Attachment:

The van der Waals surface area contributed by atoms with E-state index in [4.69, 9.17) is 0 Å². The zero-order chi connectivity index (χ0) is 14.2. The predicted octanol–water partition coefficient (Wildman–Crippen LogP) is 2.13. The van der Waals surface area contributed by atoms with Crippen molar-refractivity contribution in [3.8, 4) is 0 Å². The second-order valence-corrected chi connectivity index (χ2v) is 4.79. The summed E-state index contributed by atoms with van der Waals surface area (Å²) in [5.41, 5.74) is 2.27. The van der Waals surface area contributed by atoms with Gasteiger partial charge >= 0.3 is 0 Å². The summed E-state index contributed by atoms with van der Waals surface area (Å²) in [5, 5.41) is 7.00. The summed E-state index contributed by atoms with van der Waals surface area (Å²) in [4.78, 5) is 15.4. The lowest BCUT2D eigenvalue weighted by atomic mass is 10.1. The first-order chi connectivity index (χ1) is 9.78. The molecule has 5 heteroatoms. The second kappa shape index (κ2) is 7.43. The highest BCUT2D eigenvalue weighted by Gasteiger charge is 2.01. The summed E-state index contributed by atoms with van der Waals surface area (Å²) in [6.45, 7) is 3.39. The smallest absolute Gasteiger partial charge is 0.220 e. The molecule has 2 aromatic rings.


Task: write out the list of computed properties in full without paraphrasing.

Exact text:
The van der Waals surface area contributed by atoms with E-state index in [4.69, 9.17) is 0 Å². The zero-order chi connectivity index (χ0) is 14.2. The predicted octanol–water partition coefficient (Wildman–Crippen LogP) is 2.13. The van der Waals surface area contributed by atoms with Crippen molar-refractivity contribution in [3.8, 4) is 0 Å². The second-order valence-corrected chi connectivity index (χ2v) is 4.79. The summed E-state index contributed by atoms with van der Waals surface area (Å²) in [5.41, 5.74) is 2.27. The van der Waals surface area contributed by atoms with Gasteiger partial charge >= 0.3 is 0 Å². The summed E-state index contributed by atoms with van der Waals surface area (Å²) in [5, 5.41) is 7.00. The summed E-state index contributed by atoms with van der Waals surface area (Å²) in [4.78, 5) is 15.4. The lowest BCUT2D eigenvalue weighted by atomic mass is 10.1. The first-order chi connectivity index (χ1) is 9.78. The molecule has 5 heteroatoms. The second kappa shape index (κ2) is 7.43. The highest BCUT2D eigenvalue weighted by Gasteiger charge is 2.01. The summed E-state index contributed by atoms with van der Waals surface area (Å²) in [6.45, 7) is 3.39. The smallest absolute Gasteiger partial charge is 0.220 e. The molecule has 2 aromatic rings.